US Navy SEAL found not guilty of murder in war crimes trial
Sandy Huffaker, Getty Images North America, AFP | Navy Special Operations Chief Edward Gallagher celebrates after being acquitted of premeditated murder at Naval Base San Diego July 2, 2019 in San Diego, California.

A decorated US Navy SEAL was found not guilty Tuesday of murdering a captive teenage militant in Iraq, the most serious of the charges brought against him during a two-week war crimes trial in San Diego.

Edward Gallagher, 40, was likewise acquitted of two counts of attempted murder against Iraqi civilians, but was convicted of posing for a photograph beside the corpse of the captive Islamic State (IS) group fighter.

The maximum sentence he could face is four months imprisonment, meaning he is set to walk free following Tuesday's verdict on account of the nine months he has already served in pre-trial confinement.

The jury found Gallagher "not guilty of murder, not guilty of stabbing, not guilty of shooting, not guilty of all those things, they found him guilty of taking a photograph," Timothy Parlatore, one of Gallagher's attorney's, told journalists outside the courthouse.

The prosecution's case was dealt a major blow when a witness said that it was he, not Gallagher, who had put an end to the captive IS militant's life.

Corey Scott, a first class petty officer, testified that while he had seen Gallagher stab the wounded fighter in the neck in May 2017, he had killed the boy afterwards.

He testified that he covered the victim's breathing tube with his thumb and then watched him die.

Scott said he did so to spare the boy -- who prosecutors say was about 15 years old -- from suffering or being tortured by Iraqi forces.

Scott, who was given immunity from prosecution, acknowledged during questioning that he made the revelation to spare Gallagher, who is married and has children, from going to prison.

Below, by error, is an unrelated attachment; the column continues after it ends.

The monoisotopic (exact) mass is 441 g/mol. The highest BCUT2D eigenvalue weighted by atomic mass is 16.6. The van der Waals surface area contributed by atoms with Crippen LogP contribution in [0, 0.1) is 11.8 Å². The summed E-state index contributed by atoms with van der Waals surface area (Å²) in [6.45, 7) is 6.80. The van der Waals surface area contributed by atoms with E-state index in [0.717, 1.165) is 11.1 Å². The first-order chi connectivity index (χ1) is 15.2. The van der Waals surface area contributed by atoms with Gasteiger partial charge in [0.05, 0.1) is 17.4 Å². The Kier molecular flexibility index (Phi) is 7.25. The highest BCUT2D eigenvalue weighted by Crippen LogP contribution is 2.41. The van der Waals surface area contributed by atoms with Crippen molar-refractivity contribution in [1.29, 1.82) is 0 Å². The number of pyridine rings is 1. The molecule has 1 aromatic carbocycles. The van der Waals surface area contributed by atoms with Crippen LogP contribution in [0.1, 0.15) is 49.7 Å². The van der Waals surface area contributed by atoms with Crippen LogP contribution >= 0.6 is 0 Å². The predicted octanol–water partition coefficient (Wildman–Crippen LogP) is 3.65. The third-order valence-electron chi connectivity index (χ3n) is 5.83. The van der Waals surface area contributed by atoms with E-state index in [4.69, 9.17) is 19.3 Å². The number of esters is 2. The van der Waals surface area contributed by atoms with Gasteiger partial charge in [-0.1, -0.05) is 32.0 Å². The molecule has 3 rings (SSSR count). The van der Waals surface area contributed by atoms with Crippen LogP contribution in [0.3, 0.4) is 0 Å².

Prosecutors argued Scott's version of events was a fabrication and that he was lying to protect Gallagher.

- Divisive case -

Gallagher's case proved divisive in the US, where he is viewed as a war hero by some.

His cause was championed by around 40 Republican members of Congress, as well as the right-wing Fox News channel.

President Donald Trump in May expressed concern over the prosecution of US soldiers accused of war crimes, with Gallagher reportedly among those he was considering granting pardons.

The charges against Gallagher stemmed from allegations by men under his own command in the US Navy's premier special operations forces.

They were among American troops deployed to Mosul, in northern Iraq, alongside Iraqi forces battling IS for control of the country's second city.

According to court documents, some members of the "Alpha" platoon were so horrified by Gallagher's behavior that they tampered with his sniper rifle and fired warning shots to scare civilians away before he had time to open fire on them.

They told investigators that Gallagher, who began his career as a medic, would brag about the number of people he had killed.

One platoon mate said he saw Gallagher fatally stab the teenage IS militant. Gallagher then allegedly posed with the boy's body for photographs and texted the pictures to fellow SEALs.

"Good story behind this one," one text message read, according to prosecutors. "Got him with my hunting knife."

When some of the other SEALs expressed reservations over the killing, prosecutors said Gallagher's response was: "I thought everyone would be cool with it. Next time it happens, I'll do it somewhere where you can't see."